Fair Value Measurements at Reporting Date Using

(In thousands)

 

(Unaudited)

Description

 

June 30, 2012

 

Quoted Prices in Active Markets for Identical Assets (Level 1)

 

Significant Other Observable Inputs (Level 2)

 

Significant Unobservable Inputs (Level 3)

Assets

 

 

 

 

 

 

 

 

Cash and cash equivalents available for sale:

 

 

 

 

 

 

 

 

Money Market Funds

$

62,326 

$

62,326 

$

 -

$

 -

U.S. treasuries and agencies

 

84,863 

 

 -

 

84,863 

 

 -

Short-term investments available for sale:

 

 

 

 

 

 

 

 

Municipal bonds

 

6,615 

 

 -

 

6,615 

 

 -

Corporate bonds

 

9,189 

 

 -

 

9,189 

 

 -

U.S. treasuries and agencies

 

28,925 

 

 -

 

28,925 

 

 -

Foreign government bonds

 

31,526 

 

 -

 

31,526 

 

 -

Time deposits

 

3,070 

 

3,070 

 

 -

 

 -

Derivatives

 

5,572 

 

 -

 

5,572 

 

 -

Total Assets 

$

232,086 

$

65,396 

$

166,690 

$

 -

 

 

 

 

 

 

 

 

 

Liabilities

 

 

 

 

 

 

 

 

Derivatives

$

(1,806)

$

 -

$

(1,806)

$

 -

Total Liabilities 

$

(1,806)

$

 -

$

(1,806)

$

 -

 

 

 

 

 

 

 

 

 

 

 

 

 

 

 

 

 

 

(In thousands)

 

Fair Value Measurements at Reporting Date Using

Description

 

December 31, 2011

 

Quoted Prices in Active Markets for Identical Assets (Level 1)

 

Significant Other Observable Inputs (Level 2)

 

Significant Unobservable Inputs (Level 3)

Assets

 

 

 

 

 

 

 

 

Cash and cash equivalents available for sale:

 

 

 

 

 

 

 

 

Money Market Funds

$

22,677 

$

22,677 

$

                    - 

$

 -

U.S. Treasuries and Agencies

 

13,500 

 

 -

 

13,500 

 

 -

Short-term investments available for sale:

 

 

 

 

 

 

 

 

Municipal bonds

 

12,392 

 

 -

 

12,392 

 

 -

Corporate bonds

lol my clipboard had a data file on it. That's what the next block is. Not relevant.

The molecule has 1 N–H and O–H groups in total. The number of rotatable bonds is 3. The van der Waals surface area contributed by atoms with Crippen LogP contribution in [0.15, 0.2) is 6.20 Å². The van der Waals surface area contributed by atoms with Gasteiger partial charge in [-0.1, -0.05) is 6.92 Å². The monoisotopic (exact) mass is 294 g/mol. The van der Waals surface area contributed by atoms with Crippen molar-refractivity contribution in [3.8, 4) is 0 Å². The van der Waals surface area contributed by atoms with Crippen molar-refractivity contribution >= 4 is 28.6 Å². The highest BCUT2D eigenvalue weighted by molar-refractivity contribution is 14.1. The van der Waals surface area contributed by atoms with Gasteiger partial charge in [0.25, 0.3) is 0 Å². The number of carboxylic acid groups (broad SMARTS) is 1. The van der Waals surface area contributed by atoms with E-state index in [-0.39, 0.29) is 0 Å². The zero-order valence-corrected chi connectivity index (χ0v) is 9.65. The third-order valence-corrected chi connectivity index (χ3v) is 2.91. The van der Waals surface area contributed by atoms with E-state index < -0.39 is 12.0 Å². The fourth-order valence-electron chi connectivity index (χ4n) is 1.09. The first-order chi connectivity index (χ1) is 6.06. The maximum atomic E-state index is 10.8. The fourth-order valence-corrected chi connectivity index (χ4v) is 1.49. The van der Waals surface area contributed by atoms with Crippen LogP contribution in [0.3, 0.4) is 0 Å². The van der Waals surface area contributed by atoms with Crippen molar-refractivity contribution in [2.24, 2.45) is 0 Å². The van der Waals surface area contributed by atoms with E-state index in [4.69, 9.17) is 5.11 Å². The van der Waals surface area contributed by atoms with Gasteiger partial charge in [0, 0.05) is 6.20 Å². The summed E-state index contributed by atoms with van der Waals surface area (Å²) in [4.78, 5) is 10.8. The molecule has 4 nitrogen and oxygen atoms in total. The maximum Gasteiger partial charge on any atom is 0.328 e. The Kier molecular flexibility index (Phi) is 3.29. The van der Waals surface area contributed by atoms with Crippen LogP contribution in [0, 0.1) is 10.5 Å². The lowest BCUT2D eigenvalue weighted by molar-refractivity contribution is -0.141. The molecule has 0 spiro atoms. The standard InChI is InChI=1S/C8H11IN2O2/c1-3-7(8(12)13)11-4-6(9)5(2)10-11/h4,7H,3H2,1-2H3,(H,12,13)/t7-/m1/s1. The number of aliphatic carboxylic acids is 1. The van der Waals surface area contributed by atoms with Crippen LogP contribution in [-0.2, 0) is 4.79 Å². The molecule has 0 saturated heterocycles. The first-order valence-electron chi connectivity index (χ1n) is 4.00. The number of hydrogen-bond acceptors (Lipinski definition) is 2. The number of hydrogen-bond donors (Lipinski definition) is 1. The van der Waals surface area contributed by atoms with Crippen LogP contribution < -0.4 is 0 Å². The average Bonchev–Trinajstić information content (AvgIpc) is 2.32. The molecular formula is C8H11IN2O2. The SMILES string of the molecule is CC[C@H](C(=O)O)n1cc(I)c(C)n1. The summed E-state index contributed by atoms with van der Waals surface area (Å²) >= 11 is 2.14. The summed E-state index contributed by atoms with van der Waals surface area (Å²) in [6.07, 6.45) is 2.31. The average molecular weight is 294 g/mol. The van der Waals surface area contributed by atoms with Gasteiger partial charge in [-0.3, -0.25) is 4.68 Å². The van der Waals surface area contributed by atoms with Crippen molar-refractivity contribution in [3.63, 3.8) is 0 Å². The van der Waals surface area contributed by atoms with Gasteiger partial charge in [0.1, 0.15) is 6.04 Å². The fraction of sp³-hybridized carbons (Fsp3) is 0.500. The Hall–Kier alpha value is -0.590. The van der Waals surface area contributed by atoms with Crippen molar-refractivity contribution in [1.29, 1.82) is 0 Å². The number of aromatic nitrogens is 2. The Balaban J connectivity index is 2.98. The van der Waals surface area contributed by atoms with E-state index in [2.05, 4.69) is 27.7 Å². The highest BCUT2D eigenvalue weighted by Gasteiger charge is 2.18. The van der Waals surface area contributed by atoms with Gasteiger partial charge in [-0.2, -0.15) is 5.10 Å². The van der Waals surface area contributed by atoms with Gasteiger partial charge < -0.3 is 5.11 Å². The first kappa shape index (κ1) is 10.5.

18,564 

 

 -

 

18,564 

 

 -

U.S. treasuries and agencies

 

157,419 

 

 -

 

157,419 

 

 -

Foreign government bonds

 

32,217 

 

 -

 

32,217 

 

 -

Time deposits

 

2,912 

 

2,912 

 

 -

 

 -

Derivatives

 

4,297 

 

 -

 

4,297 

 

 -

Total Assets 

$

263,978 

$

25,589 

$

238,389 

$

 -

 

 

 

 

 

 

 

 

 

Liabilities

 

 

 

 

 

 

 

 

Derivatives

$

(4,542)

$

 -

$

(4,542)

$

 -

Total Liabilities 

$

(4,542)

$

 -

$

(4,542)

$

 -

 

9

 


 

We value our available-for-sale short term investments based on pricing from third party pricing vendors, who may use quoted prices in active markets for identical assets (Level 1 inputs) or inputs other than quoted prices that are observable either directly or indirectly (Level 2 inputs) in determining fair value. We classify all of our fixed income available-for-sale securities as having Level 2 inputs. The valuation techniques used to measure the fair value of our financial instruments having Level 2 inputs were derived from non-binding market consensus prices that are corroborated by observable market data, quoted market prices for similar instruments, or pricing models, such as discounted cash flow techniques. We believe all of these sources reflect the credit risk associated with each of our available for sale short term investments. Short-term investments available-for-sale consists of debt securities issued by states of the U.S. and political subdivisions of the U.S., corporate debt securities and debt securities issued by U.S. government corporations and agencies as well as debt securities issued by foreign governments. All short-term investments available-for-sale have contractual maturities of less than 24 months.

 

Derivatives include foreign currency forward and option contracts. Our foreign currency forward contracts are valued using an income approach (Level 2) based on the spot rate less the contract rate multiplied by the notional amount. Our foreign currency option contracts are valued using a market approach based on the quoted market prices which are derived from observable inputs including current and future spot rates, interest rate spreads as well as quoted market prices of similar instruments. We consider counterparty credit risk in the valuation of our derivatives. However, counterparty credit risk did not impact the valuation of our derivatives during the six month period ended June 30, 2012. There were not any transfers in or out of Level 1 or Level 2 during the six month period ended June 30, 2012.

 

Our foreign government bonds consist of German government sovereign debt denominated in Euro with maximum maturities of 24 months. Our short-term investments do not involve sovereign debt from any other country in Europe.

 

We did not have any items that were measured at fair value on a nonrecurring basis at June 30, 2012 and December 31, 2011.

 

The carrying value of net accounts receivable and accounts payable contained in the Consolidated Balance Sheet approximates fair value.

 

Note 5 – Derivative instruments and hedging activities